A quick question on Emission Solutions in the quarter. I'm not sure if I missed this earlier, but it was up about, I think, 22% quarter-to-quarter. Can you talk about what drove that? I'm guessing that it's not really anything in terms of Brazil Euro 5 related yet, is it?

Patrick J. Ward

No, that was North America truck demand that drove that.

Timothy J. Denoyer - Wolfe Trahan & Co.

Okay. So that's -- even though it grew 20% and North America grew sequentially 10%, it's just you're getting just more content there?

Patrick J. Ward

Yes. It's primarily North America.

Mark Smith

Yes. We can get some timing issues there. But, yes, it's North America.

Timothy J. Denoyer - Wolfe Trahan & Co.

Okay. And then just as a follow up to -- can you give a sense of your expectations for next year in terms of North America heavy-duty market share?

N. Thomas Linebarger

Yes, we still expect to stay in that sort of -- we've kind of said we think we'll be 35% to 40%, and that's still –- of course, we ended with that 38% for the year. And that's still the range we're expecting to be in. A lot of it depends on the success of our customers. So the more successful our customers are, the more [indiscernible] of our share. So we're really working really hard to make sure our customers do better. Those are our partners like PACCAR and others, making sure they're winning share in the market using our engines.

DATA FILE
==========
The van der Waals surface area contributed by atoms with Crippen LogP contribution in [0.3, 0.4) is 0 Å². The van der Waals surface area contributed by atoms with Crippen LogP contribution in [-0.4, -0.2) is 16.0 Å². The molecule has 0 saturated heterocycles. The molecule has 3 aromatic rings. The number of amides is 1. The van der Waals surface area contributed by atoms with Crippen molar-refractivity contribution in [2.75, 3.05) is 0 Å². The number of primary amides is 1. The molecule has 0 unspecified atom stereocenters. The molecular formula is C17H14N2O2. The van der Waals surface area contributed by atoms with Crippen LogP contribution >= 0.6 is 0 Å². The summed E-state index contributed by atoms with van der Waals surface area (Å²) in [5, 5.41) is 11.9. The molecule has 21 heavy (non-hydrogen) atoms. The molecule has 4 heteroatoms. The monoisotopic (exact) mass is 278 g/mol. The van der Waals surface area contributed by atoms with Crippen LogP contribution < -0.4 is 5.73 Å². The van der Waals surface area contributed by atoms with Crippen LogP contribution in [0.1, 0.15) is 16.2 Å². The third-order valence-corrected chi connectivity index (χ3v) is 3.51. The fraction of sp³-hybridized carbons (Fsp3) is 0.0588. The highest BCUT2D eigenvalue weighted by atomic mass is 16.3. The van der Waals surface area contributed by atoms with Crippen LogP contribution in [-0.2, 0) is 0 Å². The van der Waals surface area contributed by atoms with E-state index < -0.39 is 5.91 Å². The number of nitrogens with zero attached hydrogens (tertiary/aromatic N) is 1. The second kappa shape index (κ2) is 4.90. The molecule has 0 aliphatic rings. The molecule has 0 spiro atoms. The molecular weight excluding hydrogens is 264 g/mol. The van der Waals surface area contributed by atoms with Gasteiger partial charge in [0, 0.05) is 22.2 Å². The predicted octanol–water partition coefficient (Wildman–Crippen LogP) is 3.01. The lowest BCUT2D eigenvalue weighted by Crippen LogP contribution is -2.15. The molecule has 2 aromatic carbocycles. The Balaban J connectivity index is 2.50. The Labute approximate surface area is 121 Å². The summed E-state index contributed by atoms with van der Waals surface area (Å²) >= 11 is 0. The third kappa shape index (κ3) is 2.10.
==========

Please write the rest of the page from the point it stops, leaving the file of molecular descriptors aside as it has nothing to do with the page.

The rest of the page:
Operator

Your next question comes from the line of Jeff Kauffman with Sterne Agee.

Jeffrey A. Kauffman - Sterne Agee & Leach Inc., Research Division

My question has been answered.

Operator

Your next question will come from the line of Eli Lustgarten with Longbow.

Eli S. Lustgarten - Longbow Research LLC

Tom, you let your numbers do the talking. You don't have to worry about anything else. Just a couple of minor fine points. Pat [ph], what was the FX impact on the fourth quarter both in top line and bottom line? And what are your assumption for the impact –- until you guys have some foreign currency assumptions in 2012?

Patrick J. Ward